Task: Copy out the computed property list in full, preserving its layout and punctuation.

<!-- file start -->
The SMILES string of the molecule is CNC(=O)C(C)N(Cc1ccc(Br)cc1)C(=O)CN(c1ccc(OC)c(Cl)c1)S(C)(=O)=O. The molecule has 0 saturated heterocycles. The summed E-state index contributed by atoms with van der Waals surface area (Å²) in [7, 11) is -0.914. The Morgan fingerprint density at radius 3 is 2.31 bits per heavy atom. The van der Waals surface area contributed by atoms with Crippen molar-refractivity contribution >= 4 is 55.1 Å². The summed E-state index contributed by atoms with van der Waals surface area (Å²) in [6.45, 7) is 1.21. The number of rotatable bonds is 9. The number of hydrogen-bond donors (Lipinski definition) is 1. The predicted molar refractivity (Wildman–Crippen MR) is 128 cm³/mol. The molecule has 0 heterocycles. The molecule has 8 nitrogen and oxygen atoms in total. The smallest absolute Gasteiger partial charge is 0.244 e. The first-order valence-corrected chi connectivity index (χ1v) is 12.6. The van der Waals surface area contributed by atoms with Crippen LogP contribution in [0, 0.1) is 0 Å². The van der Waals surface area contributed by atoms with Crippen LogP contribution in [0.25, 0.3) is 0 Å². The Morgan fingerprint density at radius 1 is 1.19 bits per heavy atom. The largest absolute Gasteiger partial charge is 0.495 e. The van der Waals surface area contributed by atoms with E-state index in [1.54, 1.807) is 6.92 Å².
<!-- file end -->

The SMILES string of the molecule is CNC(=O)C(C)N(Cc1ccc(Br)cc1)C(=O)CN(c1ccc(OC)c(Cl)c1)S(C)(=O)=O. The molecule has 0 saturated heterocycles. The summed E-state index contributed by atoms with van der Waals surface area (Å²) in [7, 11) is -0.914. The Morgan fingerprint density at radius 3 is 2.31 bits per heavy atom. The van der Waals surface area contributed by atoms with Crippen molar-refractivity contribution >= 4 is 55.1 Å². The summed E-state index contributed by atoms with van der Waals surface area (Å²) in [6.45, 7) is 1.21. The number of rotatable bonds is 9. The number of hydrogen-bond donors (Lipinski definition) is 1. The predicted molar refractivity (Wildman–Crippen MR) is 128 cm³/mol. The molecule has 0 heterocycles. The molecule has 8 nitrogen and oxygen atoms in total. The smallest absolute Gasteiger partial charge is 0.244 e. The first-order valence-corrected chi connectivity index (χ1v) is 12.6. The van der Waals surface area contributed by atoms with Crippen LogP contribution in [0, 0.1) is 0 Å². The van der Waals surface area contributed by atoms with Crippen LogP contribution in [0.25, 0.3) is 0 Å². The Morgan fingerprint density at radius 1 is 1.19 bits per heavy atom. The largest absolute Gasteiger partial charge is 0.495 e. The van der Waals surface area contributed by atoms with E-state index in [1.54, 1.807) is 6.92 Å².